Even if you get above the 90 percent knowledge threshold on a subject, there’s plenty of climbing to do, and each increment gets more steep. We are all of us in this business dancing at the edge of what we know, so it pays to be open to correction or revising your conclusions.

That is, of course, easier said than done. I’ve changed my thinking on plenty of things over the years, but not always with grace. Listening and being willing to revise your beliefs is rarely rewarding in the short-term, especially give the tribal incentives of social media. But it is worth it in the long run. You will be more interesting and more useful, for longer, if you cling to your curiosity and humility.

Good stuff!  I know I am far from perfect on the matter.  But I’m a firm believer that intellectual humility is a mindset that can and should be cultivated.  And, honestly, it’s all the more important for the academically successful.  And, the readers of this blog.

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College is expensive

So, I had a college-level meeting scheduled this week where we were going to learn about “postvention.”  Well, that’s a new one for me, so I looked up the university administrator who was going to educate us on this.  Nothing against any of these particular people– and the only one them on this page I have worked with is very competent.  But this is why college is so expensive.  This is a lot of very-well compensated (it’s public record) administrators who don’t really have anything to do with the university’s core missions of teaching, research, and extension.  Listen to the job description of the Vice Chancellor leading this division:

Dr. Mullen provides leadership and vision for over 50 departments and administrative units in the Division of Academic and Student Affairs. Responsibilities include oversight of a $120 million budget, 570 faculty, professional and administrative staff, and approximately 2,500 student employees. In this role, Dr. Mullen is responsible for curricular and co-curricular programming and support services that contribute to the success of all 35,000 students at NC State.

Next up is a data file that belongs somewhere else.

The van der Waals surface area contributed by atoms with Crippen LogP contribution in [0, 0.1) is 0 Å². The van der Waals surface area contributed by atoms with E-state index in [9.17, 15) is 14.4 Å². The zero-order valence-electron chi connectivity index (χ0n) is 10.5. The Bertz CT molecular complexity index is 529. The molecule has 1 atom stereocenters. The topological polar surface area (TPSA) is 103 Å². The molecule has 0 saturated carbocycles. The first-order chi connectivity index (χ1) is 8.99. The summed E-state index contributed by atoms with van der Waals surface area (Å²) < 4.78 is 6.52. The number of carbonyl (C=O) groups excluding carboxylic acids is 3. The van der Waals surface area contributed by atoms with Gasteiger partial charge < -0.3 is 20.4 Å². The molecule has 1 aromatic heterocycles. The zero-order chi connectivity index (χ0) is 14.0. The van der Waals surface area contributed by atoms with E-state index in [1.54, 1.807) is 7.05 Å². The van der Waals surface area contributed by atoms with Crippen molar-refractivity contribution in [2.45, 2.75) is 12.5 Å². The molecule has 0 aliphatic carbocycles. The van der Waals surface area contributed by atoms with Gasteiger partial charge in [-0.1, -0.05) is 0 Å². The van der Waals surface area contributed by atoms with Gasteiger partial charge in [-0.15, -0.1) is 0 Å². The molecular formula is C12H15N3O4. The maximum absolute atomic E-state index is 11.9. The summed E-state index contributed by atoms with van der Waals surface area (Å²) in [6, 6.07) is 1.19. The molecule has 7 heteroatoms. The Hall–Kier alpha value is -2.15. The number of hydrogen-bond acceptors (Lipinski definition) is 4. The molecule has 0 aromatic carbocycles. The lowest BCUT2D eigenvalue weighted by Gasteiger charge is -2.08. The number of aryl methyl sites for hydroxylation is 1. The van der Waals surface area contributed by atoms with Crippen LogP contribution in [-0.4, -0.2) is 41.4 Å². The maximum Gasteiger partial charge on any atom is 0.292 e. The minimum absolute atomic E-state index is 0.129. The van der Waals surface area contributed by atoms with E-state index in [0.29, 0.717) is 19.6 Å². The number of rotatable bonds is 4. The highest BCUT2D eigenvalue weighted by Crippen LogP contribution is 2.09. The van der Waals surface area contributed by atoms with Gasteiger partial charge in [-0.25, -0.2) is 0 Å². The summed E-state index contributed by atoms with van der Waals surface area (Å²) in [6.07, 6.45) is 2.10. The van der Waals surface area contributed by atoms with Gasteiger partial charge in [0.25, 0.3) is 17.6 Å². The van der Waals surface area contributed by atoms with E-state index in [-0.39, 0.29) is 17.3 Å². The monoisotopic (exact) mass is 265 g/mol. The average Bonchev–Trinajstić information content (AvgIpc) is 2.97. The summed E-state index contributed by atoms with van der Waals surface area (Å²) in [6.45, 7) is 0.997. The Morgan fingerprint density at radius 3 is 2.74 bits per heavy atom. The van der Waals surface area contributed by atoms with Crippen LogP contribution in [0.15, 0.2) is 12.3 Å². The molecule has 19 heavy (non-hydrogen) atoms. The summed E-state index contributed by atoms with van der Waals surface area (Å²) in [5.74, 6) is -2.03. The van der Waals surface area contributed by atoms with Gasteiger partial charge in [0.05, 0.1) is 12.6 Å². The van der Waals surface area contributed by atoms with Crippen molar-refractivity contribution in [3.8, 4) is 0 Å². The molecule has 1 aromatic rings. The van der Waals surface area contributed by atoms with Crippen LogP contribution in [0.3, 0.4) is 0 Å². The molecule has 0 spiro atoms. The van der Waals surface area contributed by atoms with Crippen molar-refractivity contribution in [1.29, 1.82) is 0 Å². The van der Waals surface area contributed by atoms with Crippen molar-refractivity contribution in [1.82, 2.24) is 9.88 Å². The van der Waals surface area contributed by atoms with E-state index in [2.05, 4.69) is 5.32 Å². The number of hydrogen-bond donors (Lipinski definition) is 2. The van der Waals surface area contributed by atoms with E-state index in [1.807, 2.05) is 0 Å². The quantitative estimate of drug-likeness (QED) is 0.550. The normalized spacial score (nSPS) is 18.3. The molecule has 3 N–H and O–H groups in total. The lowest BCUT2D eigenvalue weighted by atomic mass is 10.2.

I’m not at all arguing that we should eliminate student affairs.  But that’s a lot of people and a lot of money.  University administration has grown way faster than other elements of the university and that’s a major driver of costs (nice summary here).

Anyway, you look at any one of these administrators and it probably seems pretty easy to justify their role.  And again, as far as I know, everybody at the page I linked is a good person doing a good job.  But, overall– college is too expensive and this is undoubtedly part of the problem.

Really stupid (Republican) policy, IRS version

Pro Publica has a great feature on the Republicans gutting the IRS.  This is bad on so many levels.  What you are doing with this, more than anything, is literally incentivizing tax fraud.  But, I guess Republicans think that’s okay as long as the cheats are the rich people.  Here’s a key summary set of graphs:

Not quite a TLDR, but a nice take from Drum:

On the left, you can see that the IRS enforcement budget has been slashed since 2010. But it’s the chart on the right that shows exactly what effect that’s had. Poor folks have seen a small decline in audits of their little annual EITC payments, but that was always peanuts anyway. The real revenue-loser is in the green line, showing that audits of rich people have plummeted from 8 percent to 2.5 percent. If you’re rich, the odds of being audited has gone down by two-thirds over the past decade or so.

This GOP war against the IRS has been going on since the mid-90s, when Republicans first started describing IRS agents as jackbooted thugs knocking down doors at midnight and scaring the women and children. But in 2010 Republicans won control of the House. Finally they could really do something to help their donors. And they did. They trashed the IRS enforcement staff and cut the revenue from audits by more than a third, from $23 billion to $14 billion. [emphasis mine] Mission accomplished.

This is stupid, stupid, stupid.  By spending more money going after rich tax cheats, you actually raise revenue for the government.  And, you encourage a more fair tax system.    Both good things.  Instead, we get the opposite.  The more people are allowed to cheat, the more all of us honest people pay unfairly.  And no, poor people shouldn’t cheat on their taxes, either, but like bank robbers, the IRS should be going where the money is.  And that’s the rich people.